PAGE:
From its beginning, the city's original plan prohibited workers from living inside the urban area, defined by Avenida do Contorno, reserved for government workers, bringing about an accelerated occupation outside the city's area well provided with infrastructure since its beginning. The city's original planners did not count on its ongoing population growth, which proved intense in the last 20 years of the 20th century. In the 1940s, a young Oscar Niemeyer designed the Pampulha Neighbourhood to great acclaim, a commission he got thanks to then-mayor and soon-to-be-president Juscelino Kubitschek; these two men are responsible for the wide avenues, large lakes and jutting skylines that characterize the city today. A 1949 American government film favorably reviewed the building of the city. Belo Horizonte is fast becoming a regional center of commerce; the Latin American Research and development center of Google, situated in Belo Horizonte, was responsible for the management and operation of the former social networking

Bookspan

Bookspan LLC is a New York-based online book seller, founded in 2000. Bookspan began as a joint endeavor by Time Warner. Bertelsmann took over control in 2007, a year sold its interest to Najafi Companies, an Arizona investment firm. Najafi held its ownership in a subsidiary named Direct Brands, which held Najafi's ownership in the Columbia House record club. In 2013, Najafi sold its interest in Direct Brands to Pride Tree Holdings, a New York-based media and consumer technology holding company founded in 2012 and incorporated in Delaware. Bookspan operates a number of discount book purchasing programs; as of 2017, the programs include: The Literary Guild Doubleday Book Club Mystery Guild History Book Club Science Fiction Book Club Crossings Book Club The Good Cook Crafter's Choice Official website

Barry Hewlett

Dr. Barry S. Hewlett, Professor of Anthropology at Washington State University, earned his A. B. and M. A. degrees at California State University and his Ph. D. from the University of California at Santa Barbara. He is best known for his study of the Aka people of Central Africa, he has worked with his wife, Dr. Bonnie Hewlett, who concentrates her study on the Aka women and health issues, his publications include 24 chapters in books and 27 scholarly journal articles. His research interests include the cultural influence of the Aka and Ngandu on infant development, the cultural contexts of various tropical diseases, the impact of new African tropical forest parks and reserves on the local people, cultural transmission and biocultural evolution, his interests in infectious diseases include local cultural models of disease, incorporating anthropological approaches to disease control efforts, emerging diseases including Ebola. Hewlett published a book chapter about Ebola in 2003, followed by two scholarly articles about Ebola in 2005, co-authored a book in 2008 on the subject, another book chapter on Ebola in 2010.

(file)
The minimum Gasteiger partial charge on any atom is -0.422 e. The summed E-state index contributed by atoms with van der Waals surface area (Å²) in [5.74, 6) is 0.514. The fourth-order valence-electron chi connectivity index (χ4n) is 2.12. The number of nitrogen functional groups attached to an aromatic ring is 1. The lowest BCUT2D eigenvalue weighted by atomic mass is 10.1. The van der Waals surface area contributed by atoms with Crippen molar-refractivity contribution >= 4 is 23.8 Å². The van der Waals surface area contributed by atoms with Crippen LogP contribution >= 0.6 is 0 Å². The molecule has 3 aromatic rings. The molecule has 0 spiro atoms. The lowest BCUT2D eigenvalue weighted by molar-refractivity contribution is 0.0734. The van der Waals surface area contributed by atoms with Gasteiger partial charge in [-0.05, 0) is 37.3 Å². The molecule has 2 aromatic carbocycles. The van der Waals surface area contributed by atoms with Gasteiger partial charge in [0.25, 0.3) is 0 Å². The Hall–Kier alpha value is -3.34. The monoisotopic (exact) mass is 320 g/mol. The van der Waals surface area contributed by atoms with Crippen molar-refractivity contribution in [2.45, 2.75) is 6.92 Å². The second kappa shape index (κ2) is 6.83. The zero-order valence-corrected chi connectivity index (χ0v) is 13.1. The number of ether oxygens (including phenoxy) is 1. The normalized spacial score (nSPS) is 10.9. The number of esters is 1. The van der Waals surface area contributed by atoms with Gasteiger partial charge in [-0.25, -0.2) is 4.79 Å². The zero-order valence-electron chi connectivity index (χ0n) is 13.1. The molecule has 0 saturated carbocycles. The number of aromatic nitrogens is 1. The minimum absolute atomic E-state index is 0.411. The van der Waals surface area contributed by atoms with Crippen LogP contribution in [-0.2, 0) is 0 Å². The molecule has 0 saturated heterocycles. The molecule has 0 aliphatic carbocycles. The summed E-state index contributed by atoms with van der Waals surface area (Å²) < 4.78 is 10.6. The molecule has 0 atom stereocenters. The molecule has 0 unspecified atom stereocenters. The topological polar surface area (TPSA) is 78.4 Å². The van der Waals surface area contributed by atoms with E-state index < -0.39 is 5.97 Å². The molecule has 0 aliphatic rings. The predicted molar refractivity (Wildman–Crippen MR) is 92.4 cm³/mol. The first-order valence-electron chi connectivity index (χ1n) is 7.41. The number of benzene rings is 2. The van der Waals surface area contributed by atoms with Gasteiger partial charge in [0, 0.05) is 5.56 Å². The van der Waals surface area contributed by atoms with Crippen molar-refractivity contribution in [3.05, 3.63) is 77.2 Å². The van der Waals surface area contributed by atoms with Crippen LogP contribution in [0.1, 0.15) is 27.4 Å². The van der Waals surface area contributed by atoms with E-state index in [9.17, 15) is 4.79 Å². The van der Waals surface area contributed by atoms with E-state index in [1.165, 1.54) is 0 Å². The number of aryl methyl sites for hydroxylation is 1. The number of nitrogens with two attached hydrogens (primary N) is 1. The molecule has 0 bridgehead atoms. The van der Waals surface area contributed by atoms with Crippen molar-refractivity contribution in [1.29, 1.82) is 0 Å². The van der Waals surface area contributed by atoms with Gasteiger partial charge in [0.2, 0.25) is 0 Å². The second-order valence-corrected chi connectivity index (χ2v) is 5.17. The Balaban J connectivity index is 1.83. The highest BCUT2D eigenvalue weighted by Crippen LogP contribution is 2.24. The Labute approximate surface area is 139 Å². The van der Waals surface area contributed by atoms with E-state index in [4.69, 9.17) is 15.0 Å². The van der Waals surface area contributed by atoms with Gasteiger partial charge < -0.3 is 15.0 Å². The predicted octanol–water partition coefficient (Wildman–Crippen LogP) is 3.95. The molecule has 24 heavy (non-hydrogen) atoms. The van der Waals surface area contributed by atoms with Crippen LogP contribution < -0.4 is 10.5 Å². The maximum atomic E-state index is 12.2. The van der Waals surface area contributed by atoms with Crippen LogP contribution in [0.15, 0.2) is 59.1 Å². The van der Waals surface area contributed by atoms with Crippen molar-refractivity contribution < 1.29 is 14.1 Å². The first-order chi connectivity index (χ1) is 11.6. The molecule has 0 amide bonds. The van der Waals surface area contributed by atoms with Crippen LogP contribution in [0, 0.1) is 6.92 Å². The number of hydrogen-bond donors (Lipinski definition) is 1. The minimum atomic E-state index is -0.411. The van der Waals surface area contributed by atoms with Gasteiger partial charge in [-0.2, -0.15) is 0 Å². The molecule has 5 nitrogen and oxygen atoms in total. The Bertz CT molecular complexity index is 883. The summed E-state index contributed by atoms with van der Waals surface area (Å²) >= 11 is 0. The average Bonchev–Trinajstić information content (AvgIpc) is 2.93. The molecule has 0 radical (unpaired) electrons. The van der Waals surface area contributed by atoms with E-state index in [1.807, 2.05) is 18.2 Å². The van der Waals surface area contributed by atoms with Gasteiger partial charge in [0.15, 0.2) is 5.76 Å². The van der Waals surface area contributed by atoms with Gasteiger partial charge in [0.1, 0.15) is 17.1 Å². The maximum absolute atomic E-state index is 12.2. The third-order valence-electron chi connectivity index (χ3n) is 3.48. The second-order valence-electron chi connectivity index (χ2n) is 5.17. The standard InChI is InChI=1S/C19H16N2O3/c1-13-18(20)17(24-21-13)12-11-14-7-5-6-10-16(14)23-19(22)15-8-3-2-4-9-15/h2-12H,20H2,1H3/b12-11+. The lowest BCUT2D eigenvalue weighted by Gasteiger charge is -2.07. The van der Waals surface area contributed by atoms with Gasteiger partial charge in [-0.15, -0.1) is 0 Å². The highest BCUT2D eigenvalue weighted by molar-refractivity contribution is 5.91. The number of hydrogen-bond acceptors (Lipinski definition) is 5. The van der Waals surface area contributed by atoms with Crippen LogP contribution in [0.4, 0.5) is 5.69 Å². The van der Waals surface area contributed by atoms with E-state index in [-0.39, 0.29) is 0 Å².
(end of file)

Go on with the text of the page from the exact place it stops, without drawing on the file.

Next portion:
Hunter-Gatherers of the Congo Basin: Cultures and Biology of African Pygmies. Transaction Books, 2014. Ebola and Politics: The Anthropology of an Emerging Disease. Wadsworth Centage, 2008. Hunter-Gatherer Childhoods: Evolutionary and Cultural Perspectives. Transaction/Aldine, 2005. Diverse Contexts of Human Infancy. Prentice Hall, 1996. Father-Child Relations: Cultural and Biocultural Contexts. Aldine, 1992. Intimate Fathers: The Nature and Context of Aka Pygmy Paternal Infant Care. University of Michigan Press, 1991. Providing care and facing death:nurses and Ebola in Central Africa. Transcultural Nursing, 2005, 16, 289-297. Weaning and parent-offspring conflict in Fofi foragers and farmers. Current Anthropology, 2005, 46-50. Culture and Ebola in Northern Uganda. Emerging Infectious Diseases, 2003, 9, 1242-1248. Semes and genes in Africa, Current Anthropology, 2002, 43, 313-321; the contexts of female hunting in Central Africa, American Anthropologist, 2001, 103, 1024-1040